1. A necessary recharge of the batteries that will make me a 3x better employee when I get back.
(Play the card that this is actually benefiting your boss by him/her granting your wish to cash-in the PTO you’ve earned.)
2. Something that has been in the works for years.
(Play the guilt card.)
or one that usually works…
3. A family obligation that I cannot get out of.
(Yes, you owe this experience to your kids and you are not lying to your boss.)

And if your boss continues to push back after all of those reasons, as a last resort, tell him/her that you’ll be available for any urgent and important “fires” that need your personal attention. Offer your personal email address as the conduit for these inquiries, as you will not be checking business email inbox during your trip. 9 times of out 10, your boss will not disturb you on your trip. Most of the times it’s just a heat check for them to make sure they feel secure with you being committed to the job.

Now that you’re free from the reigns of your 9-5 job and you’ve finally got liberty for at least 3 full weeks, syncing that up with your kids’ schedules is the next challenge.

What is the best timing of the year to travel with your kids? 

The months of July, August and December are the not the most ideal times to travel with kids. Not only will it put a bigger dent in your bank account, you’ll have to deal with the stress of full flights, long lines, and increase the chances of running into travelers who want to be Debbie Downer and ruin your travel experience abroad.

If your kids are not in school yet, then the world is your oyster. All you need to do is get the extended time off with your boss, as previously explained.

If your kids are in school, talk to their teacher(s) and see what is the longest allowable time they can be out of class without getting de-enrolled and negotiate for at least a week more on top of that. By positioning it as adding value to their classroom, as your child will come back more grounded and fresh with worldly experiences to share with fellow classmates, their teacher will welcome the possibility of having a local-born exchange student in their classroom.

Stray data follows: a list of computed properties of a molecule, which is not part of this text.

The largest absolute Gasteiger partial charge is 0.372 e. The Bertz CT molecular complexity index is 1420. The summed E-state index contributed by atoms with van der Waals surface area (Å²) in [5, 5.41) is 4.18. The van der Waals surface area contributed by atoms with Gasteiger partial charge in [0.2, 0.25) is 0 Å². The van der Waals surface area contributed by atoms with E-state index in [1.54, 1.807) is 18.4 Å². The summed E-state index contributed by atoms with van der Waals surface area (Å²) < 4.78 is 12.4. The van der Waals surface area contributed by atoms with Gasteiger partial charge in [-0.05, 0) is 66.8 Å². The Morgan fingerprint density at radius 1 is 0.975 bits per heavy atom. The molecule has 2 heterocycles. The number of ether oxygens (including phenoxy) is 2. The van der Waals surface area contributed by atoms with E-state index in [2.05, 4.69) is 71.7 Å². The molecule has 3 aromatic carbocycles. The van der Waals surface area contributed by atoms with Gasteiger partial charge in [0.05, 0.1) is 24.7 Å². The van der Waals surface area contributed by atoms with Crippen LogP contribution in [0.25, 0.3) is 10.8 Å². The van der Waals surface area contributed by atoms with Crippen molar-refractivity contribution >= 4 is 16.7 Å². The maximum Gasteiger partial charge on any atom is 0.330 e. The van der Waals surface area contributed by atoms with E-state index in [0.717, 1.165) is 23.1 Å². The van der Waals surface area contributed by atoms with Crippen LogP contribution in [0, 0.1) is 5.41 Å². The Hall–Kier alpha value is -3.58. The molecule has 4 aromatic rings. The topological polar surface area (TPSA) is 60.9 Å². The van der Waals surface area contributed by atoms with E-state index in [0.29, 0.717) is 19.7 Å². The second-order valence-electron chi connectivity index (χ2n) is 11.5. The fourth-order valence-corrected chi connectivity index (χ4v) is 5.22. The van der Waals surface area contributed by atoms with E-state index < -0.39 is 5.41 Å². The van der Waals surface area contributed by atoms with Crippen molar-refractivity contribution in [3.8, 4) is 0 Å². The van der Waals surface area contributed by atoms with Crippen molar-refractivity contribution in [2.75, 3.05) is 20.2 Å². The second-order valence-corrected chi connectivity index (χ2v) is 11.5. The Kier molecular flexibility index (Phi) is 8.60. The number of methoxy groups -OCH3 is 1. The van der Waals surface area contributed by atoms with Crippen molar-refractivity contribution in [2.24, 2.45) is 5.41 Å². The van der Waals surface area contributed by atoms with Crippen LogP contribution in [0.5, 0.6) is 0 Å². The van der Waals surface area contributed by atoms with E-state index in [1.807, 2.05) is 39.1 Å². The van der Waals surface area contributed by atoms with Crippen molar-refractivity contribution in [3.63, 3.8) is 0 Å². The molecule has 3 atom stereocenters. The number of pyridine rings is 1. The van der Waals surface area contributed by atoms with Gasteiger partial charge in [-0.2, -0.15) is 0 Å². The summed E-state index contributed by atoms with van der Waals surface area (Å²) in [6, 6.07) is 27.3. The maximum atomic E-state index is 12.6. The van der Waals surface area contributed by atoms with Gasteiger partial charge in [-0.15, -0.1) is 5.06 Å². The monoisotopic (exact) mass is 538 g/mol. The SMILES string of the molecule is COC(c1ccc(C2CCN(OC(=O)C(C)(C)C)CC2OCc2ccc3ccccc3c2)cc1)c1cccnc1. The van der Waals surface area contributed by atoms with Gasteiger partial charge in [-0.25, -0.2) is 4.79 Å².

Once you’ve got the green light to take your kids out of school for at least 2-3 weeks, the task is to figure out when’s the best time of the year to travel to the destination you’ve identified.

We traveled south of the equator to Buenos Aires in November and December and were in tank tops, shorts, and flip flops for our entire trip there, while all of my colleagues, friends, and their kids were bundled up in the Bay Area. Besides the cold, they had to deal with darker days that ended at 4:30pm due to the onset of Daylight Savings Time.

Find the sweet spot of what your destination’s best travel times are, when you can take off from work, and when your kids can be taken out of school. Once you’ve figured that out, get on, find the best airplane tickets, and book your trip so you cannot back out of setting sail for your adventure with your kids.

Challenge: Mark 3 weeks on the calendar in 2014 as the time for your extended family vacation. Commit to making the preparations to take that family vacation by putting in your vacation request and booking your airplane tickets.

Cliff Hsia is a writer, husband, and father, who is determined to live a better than normal life by traveling the world, slowly and purposefully, with his wife and two young daughters. His writing has been featured on MSN, TODAY, The Huffington Post, The Good Men Project, and other publications. He writes about travel, parenting, and lifestyle design.